The non-obviousness of the non-obvious clause – by “Lynn W”

In critiquing patent law, it helps to return to the original rationale for protection. As Merrill and Elliott’s patent primer states, “A utility patent is an exclusive right of limited duration over a new, non-obvious invention capable of practical application…The right—to prevent others from making, using, selling, offering for sale, or importing the patent holder’s invention—is granted in return for publication of the invention.”

Unfortunately, it is not exactly obvious what constitutes new, non-obvious, and useful. In addition to reading about the “absurdity” of headline-making patents such as Google Doodles and Amazon’s one-click payment feature, I did a quick search through Google Patents and found countless other inventions that not only seem bafflingly unoriginal, but also appear to be useless. Here are some of my favorites (with existing patents that inspired their creation following in parenthesis):

Kissing shield game for “teaching safe affection” (inspired by the “plastic garbage bag holder and sealer,” “sanitary face mask,” “inflatable art frame,” “arrangement for separating an area of operation or treatment in the oral cavity,” and “surgical face mask”)

Rock, paper, scissors card game (inspired by “board game,” “game comprising a pack of cards,” “card game,” and “card game deck and methods of play”)

Giant gummy bear whose “primary object is to provide a giant gummy bear that will overcome the shortcomings of prior art devices” (inspired by 16 patents including “life-like toy animal” and “toy ball”)

Nose pick offering a novel “ornamental design” (inspired by “novelty trophy and base,” “combined lottery ticket scraper and key ring,” “nasal cleaning insert”)

Generally, I think these examples of un-new and un-non-obvious patented items can be separated into two categories, both of which would be better off without the patent.

The first category is that of patents that are not particularly innovative, but are widely useful. I would put Amazon’s one-click payment system into this category. Amazon CEO Jeff Bezos claims that the patent was a necessity because “We don’t want to be another Netscape.” When Barnes & Nobles tried to use the same system, Amazon sued it for infringement. But – would a one-click Barnes & Nobles really have stolen market share from Amazon when Amazon’s main competitive advantage against the book retailer is price? And even if Walmart – the ultimate low-price retailer – were to copy the one-click model, would that have stopped Amazon from creating the system in the first place?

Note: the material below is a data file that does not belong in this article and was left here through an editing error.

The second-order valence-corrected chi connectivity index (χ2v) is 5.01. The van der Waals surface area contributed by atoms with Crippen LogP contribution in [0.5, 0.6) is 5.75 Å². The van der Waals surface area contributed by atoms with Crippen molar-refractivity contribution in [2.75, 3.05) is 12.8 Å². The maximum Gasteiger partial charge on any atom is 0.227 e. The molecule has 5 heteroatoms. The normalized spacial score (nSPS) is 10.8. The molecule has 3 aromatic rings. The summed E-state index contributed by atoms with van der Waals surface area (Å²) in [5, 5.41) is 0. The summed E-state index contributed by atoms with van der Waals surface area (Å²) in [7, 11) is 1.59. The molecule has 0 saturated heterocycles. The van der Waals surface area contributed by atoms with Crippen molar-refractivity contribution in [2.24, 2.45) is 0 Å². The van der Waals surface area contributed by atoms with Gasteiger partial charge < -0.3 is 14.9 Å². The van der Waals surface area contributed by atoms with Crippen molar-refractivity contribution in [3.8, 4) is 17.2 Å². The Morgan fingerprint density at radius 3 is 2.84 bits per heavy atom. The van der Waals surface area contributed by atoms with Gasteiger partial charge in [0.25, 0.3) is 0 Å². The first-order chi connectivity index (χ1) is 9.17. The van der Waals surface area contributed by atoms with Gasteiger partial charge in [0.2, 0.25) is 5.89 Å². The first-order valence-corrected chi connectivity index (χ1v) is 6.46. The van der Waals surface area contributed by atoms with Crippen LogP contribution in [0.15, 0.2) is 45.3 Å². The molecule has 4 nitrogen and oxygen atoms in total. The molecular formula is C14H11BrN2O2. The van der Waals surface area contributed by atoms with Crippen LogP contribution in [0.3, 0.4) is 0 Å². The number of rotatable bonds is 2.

My guess is no, simply because like any rational retailer, Amazon strives to improve user experience in any way possible to drive up sales. The competitive advantage exists the moment that Amazon adds a new feature for its users, and it continues to improve the customer’s Amazon experience even when the same feature gets adopted by other retailers. The patent simply reinforces and strengthens the competitive advantage – but at a cost to the user, who can only enjoy an expedited shopping experience with one Internet retailer. Besides, all Barnes & Nobles had to do to avoid infringement was to use a two-click system, which hardly seems different from the one-click innovation. It thus remains questionable whether or not the patent really helped Amazon sustain a competitive advantage in the online shopping checkout domain.

The second category is that of patents that are not particularly innovative or useful. Like the kissing shield game. Is this invention really worth the time and labor that goes toward filing and processing a patent? The costs are even greater when you consider the hefty legal fees that many naive inventors are pay in order to patent products that have no profit potential. Of course, once in a while you get an idea like the Pet Rock that generates millions in revenue, but as of 2005, only 3,000 patents in the U.S. were commercially viable out of a total of 1.5 million. There must be a better way to filter out the excess.

At the end of the day, it’s important to remember that the ultimate purpose of a patent is to benefit the public by fostering greater creativity through the means of benefiting the inventor. A study by Bessen & Hunt in 2004 found that software patents have actually resulted in lower R&D intensity and thereby, less creativity. Meanwhile, the vast majority of patents are clearly not providing any monetary benefit to the inventor. Bezos was right when he called for “fewer patents, of higher average quality, with shorter lifetimes.” One way to begin is to offer a better definition of the new, non-obvious, and useful.

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